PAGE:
Attorneys for three South American soccer officials headed to trial next month on corruption charges in the wide-ranging FIFA probe urged a federal judge in Brooklyn on Tuesday to not take “extreme” measures to hide jurors' identities from the public and keep jurors partially sequestered.
Three employees of the drugmaker connected to the fatal 2012 meningitis outbreak will have to face a jury over allegations that they tried to defraud the U.S. Food and Drug Administration, a Massachusetts federal judge ruled Tuesday, rebuffing their dismissal effort.
An Arizona jury has cleared a urologist of liability in a suit accusing him of failing to warn a man about the risks of kidney removal surgery, which purportedly contributed to the patient’s death, finding in favor of the doctor on the lone claim of wrongful death.
A California judge ruled Tuesday that a former UCLA cytogenetics research fellow suing the school and a trainer for national origin discrimination can introduce evidence of the trainer’s divorce, saying potential hard feelings against her Singapore-born ex-husband could support a racial animus claim in the upcoming trial.
A Virginia federal jury found the CEO of now-defunct Armet Armored Vehicles guilty of fraud and false claims Monday in a suit over roughly $6.4 million in federal contracts for armored trucks in Iraq.
Billionaire industrialist Ira Rennert and his Renco Group Inc. will not get to challenge the “nonsensical” trial that led to a $213 million judgment against the pair for allegedly looting a subsidiary before parking it in bankruptcy, after the U.S. Supreme Court on Tuesday refused to hear the case.
A California judge on Tuesday cut short a trial on a woman’s allegations that she developed mesothelioma from using Johnson & Johnson’s talcum powder products, declaring a mistrial because the woman mentioned the much-litigated connection between J&J’s talc and ovarian cancer during her testimony on Friday.
Wilmington Trust Corp. agreed to settle a more than two-year federal criminal securities fraud prosecution Tuesday, accepting a $44 million civil fine in Delaware federal court shortly before the start of a jury trial on claims that the bank concealed hundreds of millions in bad commercial loans in 2009 and 2010.
The U.S. Supreme Court on Tuesday declined to hear former Massey Energy Co. CEO Don Blankenship's appeal of his conviction for conspiring to violate mine safety standards before a deadly explosion.
Former Dewey & LeBoeuf LLP Chief Financial Officer Joel Sanders on Tuesday was sentenced to community service and ordered to pay a $1 million fine following his conviction on fraud and conspiracy charges for what prosecutors say was a scheme to con the firm's financial backers before the firm collapsed.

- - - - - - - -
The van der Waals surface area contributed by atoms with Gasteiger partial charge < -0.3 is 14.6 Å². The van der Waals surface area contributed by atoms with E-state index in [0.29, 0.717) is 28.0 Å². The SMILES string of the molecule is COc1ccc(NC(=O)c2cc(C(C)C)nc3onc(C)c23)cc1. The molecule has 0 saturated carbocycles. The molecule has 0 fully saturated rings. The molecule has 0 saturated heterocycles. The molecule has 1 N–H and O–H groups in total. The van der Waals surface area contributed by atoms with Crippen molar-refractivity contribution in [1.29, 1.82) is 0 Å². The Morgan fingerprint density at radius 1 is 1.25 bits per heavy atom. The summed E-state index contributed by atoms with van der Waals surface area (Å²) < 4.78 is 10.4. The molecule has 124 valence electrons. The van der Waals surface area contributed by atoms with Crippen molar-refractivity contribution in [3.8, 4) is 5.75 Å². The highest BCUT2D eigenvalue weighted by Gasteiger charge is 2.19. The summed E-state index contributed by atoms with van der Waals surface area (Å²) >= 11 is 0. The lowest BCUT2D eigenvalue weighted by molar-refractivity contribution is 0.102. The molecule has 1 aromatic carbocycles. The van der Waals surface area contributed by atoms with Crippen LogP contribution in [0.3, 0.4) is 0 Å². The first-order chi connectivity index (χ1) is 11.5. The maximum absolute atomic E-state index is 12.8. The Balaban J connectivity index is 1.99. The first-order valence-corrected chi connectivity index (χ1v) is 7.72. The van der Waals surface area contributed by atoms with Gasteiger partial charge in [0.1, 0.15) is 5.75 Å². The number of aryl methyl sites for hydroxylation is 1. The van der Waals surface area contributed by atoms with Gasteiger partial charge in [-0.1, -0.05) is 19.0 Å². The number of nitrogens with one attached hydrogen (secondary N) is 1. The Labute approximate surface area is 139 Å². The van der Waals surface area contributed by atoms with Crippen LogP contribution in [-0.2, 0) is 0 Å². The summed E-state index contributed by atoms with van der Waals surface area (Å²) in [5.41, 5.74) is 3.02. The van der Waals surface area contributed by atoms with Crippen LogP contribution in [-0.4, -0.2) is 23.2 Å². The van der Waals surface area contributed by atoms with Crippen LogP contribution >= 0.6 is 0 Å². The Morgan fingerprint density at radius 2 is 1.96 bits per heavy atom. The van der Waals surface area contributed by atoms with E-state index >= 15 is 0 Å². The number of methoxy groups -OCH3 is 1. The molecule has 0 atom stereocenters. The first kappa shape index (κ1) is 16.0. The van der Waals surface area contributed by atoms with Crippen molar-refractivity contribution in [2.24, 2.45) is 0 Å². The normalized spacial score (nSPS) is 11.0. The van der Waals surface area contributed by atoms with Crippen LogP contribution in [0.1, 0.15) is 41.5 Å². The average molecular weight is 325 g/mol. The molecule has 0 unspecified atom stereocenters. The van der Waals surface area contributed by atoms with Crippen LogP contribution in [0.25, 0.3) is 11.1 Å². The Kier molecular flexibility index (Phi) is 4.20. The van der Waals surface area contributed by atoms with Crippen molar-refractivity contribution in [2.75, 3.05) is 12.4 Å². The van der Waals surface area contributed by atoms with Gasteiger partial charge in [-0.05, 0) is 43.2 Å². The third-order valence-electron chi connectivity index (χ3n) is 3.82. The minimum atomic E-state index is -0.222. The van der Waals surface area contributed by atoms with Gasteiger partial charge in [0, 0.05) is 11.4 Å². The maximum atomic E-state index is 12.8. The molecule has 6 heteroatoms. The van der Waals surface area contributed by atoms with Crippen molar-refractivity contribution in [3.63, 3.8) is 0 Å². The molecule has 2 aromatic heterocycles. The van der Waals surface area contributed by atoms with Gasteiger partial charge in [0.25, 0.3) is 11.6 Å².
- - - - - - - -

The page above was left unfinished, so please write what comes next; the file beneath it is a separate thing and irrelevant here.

Johnson & Johnson has concealed the fact that its talcum powder products contain asbestos for nearly a century, an attorney for a woman alleging she developed mesothelioma after decades of using J&J’s products told a California jury during Friday opening statements.
Jurors in the trial of former HSBC foreign currency exchange executive Mark Johnson on Friday heard nearly 20 recorded phone calls surrounding a $3.5 billion forex deal that prosecutors say defrauded oil and gas developer Cairn Energy PLC, with Johnson saying at one point, “I think we got away with it.”
Costco Wholesale Corp. and the makers of an organic berry blend must pay millions of dollars for the hepatitis A-caused death of an 89-year-old woman because they failed to warn the public when they discovered contaminated ingredients, counsel for the woman's children told a California jury during Friday opening statements.
A New York federal judge on Friday said she was not inclined to dismiss a conspiracy count against a former Katten Muchin Rosenman LLP attorney despite the fact Martin Shkreli, the leader of the alleged conspiracy, was acquitted on that charge.
A Pennsylvania appellate panel on Friday affirmed a jury’s decision to clear a hospital of negligently administering to an emergency room patient a drug that purportedly caused tissue and nerve damage, saying a juror’s alleged financial ties to the hospital didn’t warrant overturning the verdict.
Former SAC Capital insider trader Mathew Martoma urged the full Second Circuit on Friday to rehear his appeal after a split appeals court panel upheld his conviction for insider trading, arguing that the panel overruled its own precedent and replaced it with a test that dramatically departs from Supreme Court rulings.